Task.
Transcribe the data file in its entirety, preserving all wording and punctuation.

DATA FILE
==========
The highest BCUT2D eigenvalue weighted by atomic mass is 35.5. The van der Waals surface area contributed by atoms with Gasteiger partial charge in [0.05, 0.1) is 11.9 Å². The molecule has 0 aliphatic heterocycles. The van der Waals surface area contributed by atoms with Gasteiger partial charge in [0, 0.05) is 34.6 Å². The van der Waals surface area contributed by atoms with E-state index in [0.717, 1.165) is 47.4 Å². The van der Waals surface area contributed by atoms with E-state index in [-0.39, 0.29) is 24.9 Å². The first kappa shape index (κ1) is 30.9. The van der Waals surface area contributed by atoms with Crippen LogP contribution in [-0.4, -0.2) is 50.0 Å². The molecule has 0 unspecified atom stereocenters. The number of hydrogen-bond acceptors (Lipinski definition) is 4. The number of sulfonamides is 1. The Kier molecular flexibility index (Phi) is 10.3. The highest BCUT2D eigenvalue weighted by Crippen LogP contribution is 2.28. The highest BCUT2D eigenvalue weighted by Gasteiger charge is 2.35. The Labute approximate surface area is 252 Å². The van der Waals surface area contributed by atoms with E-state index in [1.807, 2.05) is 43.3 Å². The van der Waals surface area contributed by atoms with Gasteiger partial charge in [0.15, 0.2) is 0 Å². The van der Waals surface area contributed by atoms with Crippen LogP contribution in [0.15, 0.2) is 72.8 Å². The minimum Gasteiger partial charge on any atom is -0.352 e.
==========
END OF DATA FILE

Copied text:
The highest BCUT2D eigenvalue weighted by atomic mass is 35.5. The van der Waals surface area contributed by atoms with Gasteiger partial charge in [0.05, 0.1) is 11.9 Å². The molecule has 0 aliphatic heterocycles. The van der Waals surface area contributed by atoms with Gasteiger partial charge in [0, 0.05) is 34.6 Å². The van der Waals surface area contributed by atoms with E-state index in [0.717, 1.165) is 47.4 Å². The van der Waals surface area contributed by atoms with E-state index in [-0.39, 0.29) is 24.9 Å². The first kappa shape index (κ1) is 30.9. The van der Waals surface area contributed by atoms with Crippen LogP contribution in [-0.4, -0.2) is 50.0 Å². The molecule has 0 unspecified atom stereocenters. The number of hydrogen-bond acceptors (Lipinski definition) is 4. The number of sulfonamides is 1. The Kier molecular flexibility index (Phi) is 10.3. The highest BCUT2D eigenvalue weighted by Crippen LogP contribution is 2.28. The highest BCUT2D eigenvalue weighted by Gasteiger charge is 2.35. The Labute approximate surface area is 252 Å². The van der Waals surface area contributed by atoms with E-state index in [1.807, 2.05) is 43.3 Å². The van der Waals surface area contributed by atoms with Gasteiger partial charge in [0.15, 0.2) is 0 Å². The van der Waals surface area contributed by atoms with Crippen LogP contribution in [0.15, 0.2) is 72.8 Å². The minimum Gasteiger partial charge on any atom is -0.352 e.